The zany garden gnome thief of Leavenworth, Kan., has built a truly spectacular display of madness.
Police uncovered a cleared-out section of the city's Haven's Park bizarrely adorned with 50 garden gnomes, three chimineas, two hammocks, three lawn chairs, yard lights and other items, according to The Leavenworth Times.
Cops believe all of the items were taken during a recent string of thefts in the area. Shrubs taken from a nearby nursery school were also found planted at the site of what police are calling the mad garden gnome thief's "safe haven."
"It's the strangest thing I've seen," Detective Sgt. Robert Mendoza told The Times. "Nobody's seen anybody up in the area."
Because of the eccentric intricacy of the work, Mendoza said he doesn't think juveniles are to blame.
An officer first stumbled upon the site on Oct. 26, spotting hammocks through the trees while he was stretching his legs.
Cop found intricate trails lined with stones carefully mined from a hole nearby — one leading to an area with benches and another to the area with hammocks, chimineas and gnomes everywhere, Mendoza said.
"It's set up like somebody's back yard," he told The Times. "The work that went into this stuff is amazing."
Mendoza said tools for barbecuing were also found.
"Evidently they were barbecuing up there too," he said.
— Thanks to Out There reader Bobbi B.
Londoners are snorting so much nose candy, over 150,000 lines a day, that traces can be found in the River Thames, according to the Sunday Telegraph.
About two kilograms of cocaine, or 80,000 lines, end up in the river every day — after passing through snorters' bodies and sewage plants, the paper's research says.
"Because of the long-term complications of cocaine use, we are looking at a healthcare time bomb," toxologist John Henry told the Telegraph.
FORT MYERS, Fla. (AP) — A woman has been arrested for padding her bra — with a stolen rare parrot.
Jill Knispel, 35, hid the Greenwing parrot in her bra after taking it from her employer, Baby Exotic Birds of Englewood, police said.
When Knispel went to trade the bird for a vintage car, she told the car's owner how she got the animal, according to the Fish and Wildlife Conservation Commission. Turns out the car's owner is friends with the man who owns the $2,000 bird.
DNA tests confirmed the bird's identity and Knispel was charged with grand theft.
"The circumstances of the case are the most bizarre I've ever encountered," said veteran wildlife investigator Lenny Barshinger.
— Thanks to Out There reader Shannon O.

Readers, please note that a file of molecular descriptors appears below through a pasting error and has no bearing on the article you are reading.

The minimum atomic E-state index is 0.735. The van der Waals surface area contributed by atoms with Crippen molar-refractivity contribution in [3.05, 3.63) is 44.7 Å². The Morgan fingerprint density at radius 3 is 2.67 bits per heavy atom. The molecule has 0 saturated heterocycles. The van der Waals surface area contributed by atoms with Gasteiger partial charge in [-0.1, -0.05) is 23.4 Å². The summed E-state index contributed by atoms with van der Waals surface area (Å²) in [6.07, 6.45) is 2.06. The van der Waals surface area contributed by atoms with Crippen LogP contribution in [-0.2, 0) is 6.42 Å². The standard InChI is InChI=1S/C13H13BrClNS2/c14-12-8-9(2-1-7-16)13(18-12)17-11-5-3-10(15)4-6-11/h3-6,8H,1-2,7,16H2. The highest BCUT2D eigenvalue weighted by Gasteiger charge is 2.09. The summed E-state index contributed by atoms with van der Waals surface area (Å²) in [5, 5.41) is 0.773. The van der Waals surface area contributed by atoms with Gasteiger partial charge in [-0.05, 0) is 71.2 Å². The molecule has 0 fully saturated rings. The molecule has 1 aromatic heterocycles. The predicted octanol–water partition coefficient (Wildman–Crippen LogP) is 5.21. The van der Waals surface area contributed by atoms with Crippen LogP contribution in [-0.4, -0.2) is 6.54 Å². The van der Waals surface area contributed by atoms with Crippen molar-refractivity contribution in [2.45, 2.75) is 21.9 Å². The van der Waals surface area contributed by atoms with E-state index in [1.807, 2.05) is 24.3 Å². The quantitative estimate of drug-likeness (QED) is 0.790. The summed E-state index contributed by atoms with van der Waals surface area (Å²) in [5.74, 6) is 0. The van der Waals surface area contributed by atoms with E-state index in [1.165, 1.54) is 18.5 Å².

SACRAMENTO, Calif. (AP) — Two women — members of a group called Breasts Not Bombs — were arrested after they stripped off their tops at the state Capitol to protest measures backed by Gov. Arnold Schwarzenegger on Tuesday's special election ballot.
Other protesters were permitted to pare to their brassieres or to pasties without being arrested. Some men in the group also removed their shirts.
The Mendocino-based group went to court last week to block the arrests.
But a federal judge ruled Friday that there is no First Amendment right to bare breasts on the grounds of the state Capitol.
Members previously had demonstrated topless without incident in the San Francisco Bay area and at an anti-war rally in Washington, D.C.
— Thanks to Out There reader Don W.
Why Are You Kicking Yourself?
MIDLAND, Mich. (AP) — A 46-year-old Midland County woman is spending nearly two months in jail for striking a man with one of his prosthetic legs.
A judge also recently ordered Tammy Johnson to pay $600 in costs and spend two years on probation. She also is to pay restitution and not use drugs or alcohol.
Court documents show the fight back in August started when Johnson confronted the man over two broken teeth. She says the man she attacked had broken two of her teeth in 2002.
Johnson used the leg to hit the man on the head. The man was wearing a different prosthetic leg when someone spotted him walking down the street with a bleeding head wound.
— Thanks to Out There reader Kel H.
BAKERSFIELD, Calif. (AP) — A bandit out of Mexican folklore has become a patron saint to many drug dealers in this city, and some even have altars to the Robin Hood-like character in their homes, authorities say.
Jesus Malverde is known as the "narco saint" by many law enforcement officers and drug dealers. Legends claim that Malverde was caught and hanged as a thief in the early 20th century before he began appearing to people in peril to save them.
Up to 80 percent of Mexican nationals involved in the Bakersfield drug trade have Malverde's likeness on a personal item, police Detective Pete Cavazos estimated.
"It protects the drug dealer and brings good luck to the drug dealer," Cavazos said. "It might sound comical to others, but they take it very, very seriously."
— Thanks to Out There reader Aimee H.
Compiled by FOXNews.com's Andrew Hard.
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